Category Archives: 2010 Dreams

The Measure of a Man…or Woman

Humanity may refer to:

  • The human species

The total world population

  • Human nature, psychological characteristics that all normal humans have in common

Compassion, altruism, or similar positive aspects of human nature along with aggression, fear, or similar negative aspects

  • The human condition, the totality of experience of existing as a human
  • The humanities, academic disciplines which study the human condition using analytic, critical, or speculative methods
  • The Kingdom of Humanity, a micronation.
  • Humanity as one of the six core virtues in the Character Strengths and Virtueshandbook.

The Character Strengths and Virtues (CSV) handbook of human strengths and virtues, by the Values in Action Institute, represents the first attempt on the part of the research community to identify and classify the positive psychological traits of human beings. In the same way that the Diagnostic and Statistical Manual of Mental Disorders is used to assess and facilitate research on mental disorders, the CSV is intended to provide a theoretical framework to assist in developing practical applications for positive psychology. The CSV identifies six classes of virtue (i.e. “core virtues”), made up of twenty-four measurable character strengths.

 

List from the book

The organization of these virtues and strengths in the book is as follows.[1]

  • Wisdom and Knowledge (strengths that involve the acquisition and use of knowledge)
    • creativity (personified for example by Albert Einstein)
    • curiosity (personified for example by John C. Lilly)
    • open-mindedness (personified for example by William James)
    • love of learning (personified for example by Benjamin Franklin)
    • perspective and wisdom (personified for example by Ann Landers): the coordination of “knowledge and experience” and “its deliberate use to improve wellbeing.”[4] Many, but not all, studies find that adults’ self-ratings of perspective/wisdom do not depend on age.[5] This stands in contrast to the popular notion that wisdom increases with age.[5]
  • Courage (strengths that allow one to accomplish goals in the face of opposition)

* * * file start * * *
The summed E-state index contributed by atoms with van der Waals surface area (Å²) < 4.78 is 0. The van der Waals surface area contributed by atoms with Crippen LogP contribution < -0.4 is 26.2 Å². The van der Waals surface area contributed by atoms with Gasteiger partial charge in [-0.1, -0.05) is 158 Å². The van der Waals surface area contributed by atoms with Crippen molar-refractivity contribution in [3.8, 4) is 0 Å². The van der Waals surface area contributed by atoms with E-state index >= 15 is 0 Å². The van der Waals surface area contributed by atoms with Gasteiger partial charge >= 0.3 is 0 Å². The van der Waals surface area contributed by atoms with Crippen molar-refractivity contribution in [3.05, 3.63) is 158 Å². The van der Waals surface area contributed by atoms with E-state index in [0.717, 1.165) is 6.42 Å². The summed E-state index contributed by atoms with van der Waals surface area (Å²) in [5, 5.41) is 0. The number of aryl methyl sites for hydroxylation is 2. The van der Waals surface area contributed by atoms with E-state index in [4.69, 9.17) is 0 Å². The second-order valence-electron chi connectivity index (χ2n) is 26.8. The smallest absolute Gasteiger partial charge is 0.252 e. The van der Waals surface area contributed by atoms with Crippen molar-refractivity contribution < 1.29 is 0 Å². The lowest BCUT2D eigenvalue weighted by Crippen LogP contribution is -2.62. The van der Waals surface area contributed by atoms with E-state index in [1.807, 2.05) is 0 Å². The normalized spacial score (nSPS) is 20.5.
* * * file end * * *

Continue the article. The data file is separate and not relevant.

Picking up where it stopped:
• bravery (personified for example by Ernest Shackleton)
    • persistence (personified for example by John D. Rockefeller)
    • integrity (personified for example by Sojourner Truth)
    • vitality (personified for example by the Dalai Lama)
  • Humanity (strengths of tending and befriending others)
    • love (personified for example by Romeo and Juliet)
    • kindness (personified for example by Cicely Saunders)
    • social intelligence (personified for example by Robert Kennedy)
  • Justice (strengths that build healthy community)
    • active citizenship / social responsibility / loyalty / teamwork (personified for example by Sam Nzima)
    • fairness (personified for example by Mohandas Gandhi)
    • leadership
  • Temperance (strengths that protect against excess)
    • forgiveness and mercy (personified for example by Pope John Paul II)
    • humility and modesty (personified for example by Bill W., co-founder of Alcoholics Anonymous)
    • prudence (personified for example by Fred Soper)
    • self-regulation and self control (personified for example by Jerry Rice)
  • Transcendence (strengths that forge connections to the larger universe and provide meaning)
    • appreciation of beauty and appreciation of excellence (personified for example by Walt Whitman)
    • gratitude (personified for example by G. K. Chesterton)
    • hope (personified for example by Martin Luther King, Jr.)
    • humor and playfulness (personified for example by Mark Twain)
    • spirituality (personified for example by Albert Schweitzer)

    http://en.wikipedia.org/wiki/Character_Strengths_and_Virtues

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41°53′9.26″N 12°30′22.16″E

41°53′9.26″N 12°30′22.16″E

Working on the buildings to be used in Scene V.  It seems the architecture in the bible often refers to buildings in nearly perfect measurements.  It was odd to find that many of today’s renowned buildings are made in very similar measurements, often similar to one another.

The Most Commonly Know Structure of Vatican City